Venous plasma and serum samples were taken after an overnight fast. Plasma glucose was measured by the glucose oxidase method. Serum cholesterol and triglyceride concentrations were measured using standard enzymatic methods. High-density lipoprotein (HDL) cholesterol was measured with the Equal HDL Direct Method and the Technicon DAX System (Bayer, Tarrytown, New York). Low-density lipoprotein cholesterol was calculated using the Friedewald formula (8). The von Willebrand factor (vWF) antigen (a marker of endothelial cell damage) was measured by immunoelectrophoresis. Glycohemoglobin level was measured by high-performance liquid chromatography (4% to 8%).
1.5 Statistical analysis
Data are presented as mean ± SD. Baseline characteristics of patients between groups were compared using single factor analysis of variance (ANOVA). Significant ANOVAs were followed with Tukey post-hoc tests to identify differences between groups. To compare systemic hemodynamics, MBF, and myocardial vasodilator reserve across subject groups (i.e., type 1 diabetics, type 2 diabetics, and controls) and conditions (i.e., baseline, CPT, and hyperemia), separate 3×3 mixed design ANOVAs were run where group was the between subjects factor and condition was the repeated measures factor. For the outcomes of systolic BP and mean aortic BP a doubly multivariate 3×3 mixed design ANOVA was run due to the high intercorrelation of these two measures. Multivariate tests are reported for main effects and interactions involving the repeated measures factor. When the sphericity assumption was violated the Greenhouse-Geisser correction was used for the error term and degrees of freedom for the post-hoc tests.
To compare coronary flow reserve across the subject groups a single factor ANOVA was performed. All significant main effects for condition were followed with Tukey post-hoc tests to assess changes (from baseline) during the CPT and peak hyperemia. Significant main effects for group were followed with Tukey post-hoc tests comparing each of the groups. Significant group by condition interactions were followed with simple effects tests using a Tukey correction to assess differences across the conditions within each subject group and differences across the subject groups within each condition (9). Independent predictors of changes in MBF in response to adenosine and the CPT were investigated using multiple regression analysis. For all analyses an alpha of 0.05 was used to define statistical significance. Values of p < 0.1 also are reported as they were taken to indicate trends toward significance.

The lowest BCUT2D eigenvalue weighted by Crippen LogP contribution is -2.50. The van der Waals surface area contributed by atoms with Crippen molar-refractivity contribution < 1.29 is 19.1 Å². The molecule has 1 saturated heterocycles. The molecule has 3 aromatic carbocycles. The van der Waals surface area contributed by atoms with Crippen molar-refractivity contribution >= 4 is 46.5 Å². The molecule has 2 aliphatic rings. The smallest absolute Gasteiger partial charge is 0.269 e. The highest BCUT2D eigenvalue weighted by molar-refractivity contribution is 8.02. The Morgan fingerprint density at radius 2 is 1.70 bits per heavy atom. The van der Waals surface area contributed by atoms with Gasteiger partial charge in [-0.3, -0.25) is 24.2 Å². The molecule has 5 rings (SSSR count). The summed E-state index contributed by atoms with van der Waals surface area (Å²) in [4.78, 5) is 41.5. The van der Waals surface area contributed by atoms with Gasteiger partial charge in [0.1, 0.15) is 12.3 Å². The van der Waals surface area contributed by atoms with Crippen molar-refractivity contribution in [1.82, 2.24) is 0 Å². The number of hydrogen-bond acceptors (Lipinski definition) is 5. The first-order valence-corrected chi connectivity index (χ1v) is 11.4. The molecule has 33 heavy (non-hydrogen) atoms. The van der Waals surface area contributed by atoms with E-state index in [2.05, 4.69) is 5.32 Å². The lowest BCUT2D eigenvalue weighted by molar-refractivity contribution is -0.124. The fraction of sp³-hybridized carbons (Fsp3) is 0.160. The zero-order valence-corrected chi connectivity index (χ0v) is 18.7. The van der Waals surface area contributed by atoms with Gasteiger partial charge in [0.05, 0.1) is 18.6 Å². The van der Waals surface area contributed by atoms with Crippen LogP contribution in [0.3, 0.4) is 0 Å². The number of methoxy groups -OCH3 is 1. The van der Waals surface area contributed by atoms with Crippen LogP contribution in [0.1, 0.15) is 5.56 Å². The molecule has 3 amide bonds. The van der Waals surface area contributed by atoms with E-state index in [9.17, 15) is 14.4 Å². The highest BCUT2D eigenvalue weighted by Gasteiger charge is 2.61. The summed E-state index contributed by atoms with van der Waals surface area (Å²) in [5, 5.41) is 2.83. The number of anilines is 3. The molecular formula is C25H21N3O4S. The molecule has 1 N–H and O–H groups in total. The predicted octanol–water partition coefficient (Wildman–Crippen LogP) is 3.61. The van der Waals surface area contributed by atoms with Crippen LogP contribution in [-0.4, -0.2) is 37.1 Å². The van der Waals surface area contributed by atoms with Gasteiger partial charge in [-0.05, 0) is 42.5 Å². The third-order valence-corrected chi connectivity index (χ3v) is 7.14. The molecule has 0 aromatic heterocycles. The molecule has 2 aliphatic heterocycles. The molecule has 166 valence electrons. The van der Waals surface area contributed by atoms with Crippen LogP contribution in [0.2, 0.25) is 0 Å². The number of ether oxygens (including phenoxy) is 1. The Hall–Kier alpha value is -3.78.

2.1 Baseline characteristics
Table 1summarizes the baseline characteristics of the study patients. As expected, the disease duration was longer in the subjects with type 1 than among those with type 2 diabetes. Body mass index (BMI) was higher in the subjects with type 2 compared with those with type 1 diabetes and the controls. Baseline glucose was lower in the controls as compared with both groups of diabetics. However, glycemic control was comparable in both groups of diabetics. Additionally, HDL cholesterol was lower and cholesterol/HDL cholesterol ratio was higher in the subjects with type 2 diabetes.
2.2 Systemic hemodynamics